Work leading up to this project
April 2010 - Southeast False Creek height review open house
The public was invited to attend an open house to discuss the proposed maximum heights for buildings in Southeast False Creek (SEFC).
July 2008 - Green building strategy adopted
The City adopted a green building strategy for SEFC, requiring all buildings to meet the LEED (Leadership in Energy and Environmental Design) silver standard.
March 2005 - Bylaw approved by Council
The SEFC official development plan bylaw was approved by Council on 1 March 2005.
2003 - Launch of the official development plan
Council launched the official development plan process to determine parks, rights-ofway, public amenities, overall density, and massing for the area.
History of the area
SEFC has been an industrial area since the late 1800s. Its industrial uses have included sawmills, foundries, shipbuilding, metalworking, salt distribution, warehousing, and the city’s public works yard.
The original shoreline was near 1st Avenue and the land area north of it is comprised of fill from many sources, including Grandview Railway Cut and ash from a former incinerator in the Cambie Yard.
Most of SEFC was first subdivided into streets by Israel Powell in 1888. Powell was one of the chief proponents of British Columbia's 1871 entry into Canada, and he named the streets after the country's provinces, to symbolically represent Canada.
In 1886, the City of Vancouver was established, serving as the western terminus for the Canadia Pacific Railroad across Canada. In the 1890s the city’s residential development first spilled south over False Creek, creating the city’s first suburb, Mount Pleasant, but its shoreline was still not yet built upon.
During the early 1900s, False Creek became lined with sawmills and shingle mills employing 10,000 workers, and Mount Pleasant filled with houses to 1st Avenue.
The Vancouver City Yard relocated to the shore just east of the Cambie Bridge and an incinerator was built there in 1910. Most jobs in these pre-automobile days were in the industrial plants inside the Fairview Beltline streetcar route that circled False Creek.
The war years
During the First World War, the city block at the foot of Columbia Street (the Canron site) was home to Coughlan’s shipyard, where a large contract to build 8,800 ton naval ships made the company Vancouver’s largest employer in 1918. Here 2,000 Vancouverites fought the war on the home front, toiling amidst great noise and smoke to produce the largest tonnage of steel ships in the British Empire.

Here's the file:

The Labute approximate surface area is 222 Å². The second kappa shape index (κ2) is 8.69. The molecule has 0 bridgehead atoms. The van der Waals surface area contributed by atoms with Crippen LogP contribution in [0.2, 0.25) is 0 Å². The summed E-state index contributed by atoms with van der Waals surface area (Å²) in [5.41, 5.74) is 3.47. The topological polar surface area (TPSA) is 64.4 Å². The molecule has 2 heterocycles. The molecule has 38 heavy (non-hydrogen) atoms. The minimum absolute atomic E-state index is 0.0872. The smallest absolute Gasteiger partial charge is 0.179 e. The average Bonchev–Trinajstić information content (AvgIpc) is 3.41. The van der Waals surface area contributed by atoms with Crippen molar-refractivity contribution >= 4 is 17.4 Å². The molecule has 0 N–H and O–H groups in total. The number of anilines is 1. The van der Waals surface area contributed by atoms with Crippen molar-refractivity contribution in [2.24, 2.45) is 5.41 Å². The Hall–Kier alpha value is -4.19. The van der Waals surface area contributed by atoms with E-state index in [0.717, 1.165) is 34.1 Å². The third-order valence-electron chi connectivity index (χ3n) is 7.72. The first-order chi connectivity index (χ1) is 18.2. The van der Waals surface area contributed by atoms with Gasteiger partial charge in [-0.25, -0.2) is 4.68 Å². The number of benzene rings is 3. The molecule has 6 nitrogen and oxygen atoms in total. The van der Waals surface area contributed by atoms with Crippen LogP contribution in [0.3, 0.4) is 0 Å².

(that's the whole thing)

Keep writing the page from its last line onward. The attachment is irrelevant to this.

Following the war, a number of new wood yards and coal yards appeared along the Southeast False Creek shore, while the sawmills and metal working industries thrived.
Despite the Depression, Southeast False Creek was the site of significant new activity in the 1930s. In 1931 the Vancouver Salt Company constructed a new building at the foot of Manitoba Street. Today this building is the only building expected to be retained on all the city-owned land north of First Avenue.
In the Second World War 2,000 steelworkers laboured inside the Canron Building, then known as Western Bridge, fabricating large sections of 10,000 freighters to replace the ships sunk by German U-boats in the North Atlantic. Just outside the building 3,000 shipbuilders working for Westcoast Shipbuilders assembled and launched a total of 55 of these 10,000 ton freighters in just 4 years.
On the site immediately to the east, the Sitka Spruce Lumber Company took prime Queen Charlotte Island spruce and milled it into structural members for WWII aircraft.
In the war years the Industrial Age peaked in Vancouver’s False Creek as 5,000 union workers laboured at the Canron site alone, while thousands of others at over a dozen sawmills cranked out materials for the war effort, and smaller machine shops, foundries and manufacturers of industrial equipment filled the spaces between
In these years women entered the industrial labour force in large numbers for the first time and union membership soared, increasing 10 fold in the forest industry alone. By the 1950s, SEFC was home to the city yard, Dominion Bridge, Western Bridge (later Canron) Steel Fabricating, Sauder Lumber Company, Vancouver Salt Company and Ruskin Cedar Products.
In the 1960s industry began to leave False Creek and not be replaced. In 1970 city council decided to rezone much of False Creek for housing and parks. In the 1980s Expo 86 became the reason to clear all industry from the north shore of False Creek.
Meanwhile, in Southeast False Creek, workers in the Canron Building were fabricating steel for sites all over the world, as well as for downtown Vancouver highrises, the Alex Fraser Bridge, West Edmonton Mall, Canada Place, Seattle’s Husky Stadium, and for the largest free-standing building in the world, the Boeing plant in Everett, Washington.
The industries of Southeast False Creek held on till 1990, when Canron moved out of the Canron Building. This huge historic building was torn down in 1998.The end of the 1990s presents an almost blank slate at Southeast False Creek north of 1st Avenue—a site that soon will be as vacant as it was at the end of the 1890s.